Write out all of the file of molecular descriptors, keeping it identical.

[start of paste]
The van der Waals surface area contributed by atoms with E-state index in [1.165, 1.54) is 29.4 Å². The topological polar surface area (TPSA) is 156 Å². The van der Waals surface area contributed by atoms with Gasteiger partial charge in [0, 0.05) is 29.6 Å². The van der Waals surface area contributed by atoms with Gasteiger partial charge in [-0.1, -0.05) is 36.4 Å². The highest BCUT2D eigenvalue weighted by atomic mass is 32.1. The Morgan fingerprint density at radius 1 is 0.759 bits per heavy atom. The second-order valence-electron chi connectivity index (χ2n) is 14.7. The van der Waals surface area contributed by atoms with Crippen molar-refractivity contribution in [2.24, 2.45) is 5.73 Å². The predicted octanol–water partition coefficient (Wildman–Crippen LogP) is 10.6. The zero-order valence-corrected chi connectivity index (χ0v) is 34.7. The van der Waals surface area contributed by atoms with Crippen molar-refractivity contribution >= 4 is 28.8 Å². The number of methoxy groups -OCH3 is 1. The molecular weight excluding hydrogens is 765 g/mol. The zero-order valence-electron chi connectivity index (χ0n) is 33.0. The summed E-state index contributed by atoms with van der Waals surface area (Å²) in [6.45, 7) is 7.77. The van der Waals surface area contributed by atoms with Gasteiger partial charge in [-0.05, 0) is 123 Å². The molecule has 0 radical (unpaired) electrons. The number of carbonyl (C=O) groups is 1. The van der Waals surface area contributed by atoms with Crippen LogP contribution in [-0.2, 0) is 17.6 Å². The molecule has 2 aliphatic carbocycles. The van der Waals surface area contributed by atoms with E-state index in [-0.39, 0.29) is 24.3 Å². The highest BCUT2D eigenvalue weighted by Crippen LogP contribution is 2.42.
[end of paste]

The van der Waals surface area contributed by atoms with E-state index in [1.165, 1.54) is 29.4 Å². The topological polar surface area (TPSA) is 156 Å². The van der Waals surface area contributed by atoms with Gasteiger partial charge in [0, 0.05) is 29.6 Å². The van der Waals surface area contributed by atoms with Gasteiger partial charge in [-0.1, -0.05) is 36.4 Å². The highest BCUT2D eigenvalue weighted by atomic mass is 32.1. The Morgan fingerprint density at radius 1 is 0.759 bits per heavy atom. The second-order valence-electron chi connectivity index (χ2n) is 14.7. The van der Waals surface area contributed by atoms with Crippen molar-refractivity contribution in [2.24, 2.45) is 5.73 Å². The predicted octanol–water partition coefficient (Wildman–Crippen LogP) is 10.6. The zero-order valence-corrected chi connectivity index (χ0v) is 34.7. The van der Waals surface area contributed by atoms with Crippen molar-refractivity contribution >= 4 is 28.8 Å². The number of methoxy groups -OCH3 is 1. The molecular weight excluding hydrogens is 765 g/mol. The zero-order valence-electron chi connectivity index (χ0n) is 33.0. The summed E-state index contributed by atoms with van der Waals surface area (Å²) in [6.45, 7) is 7.77. The van der Waals surface area contributed by atoms with Gasteiger partial charge in [-0.05, 0) is 123 Å². The molecule has 0 radical (unpaired) electrons. The number of carbonyl (C=O) groups is 1. The van der Waals surface area contributed by atoms with Crippen LogP contribution in [-0.2, 0) is 17.6 Å². The molecule has 2 aliphatic carbocycles. The van der Waals surface area contributed by atoms with E-state index in [-0.39, 0.29) is 24.3 Å². The highest BCUT2D eigenvalue weighted by Crippen LogP contribution is 2.42.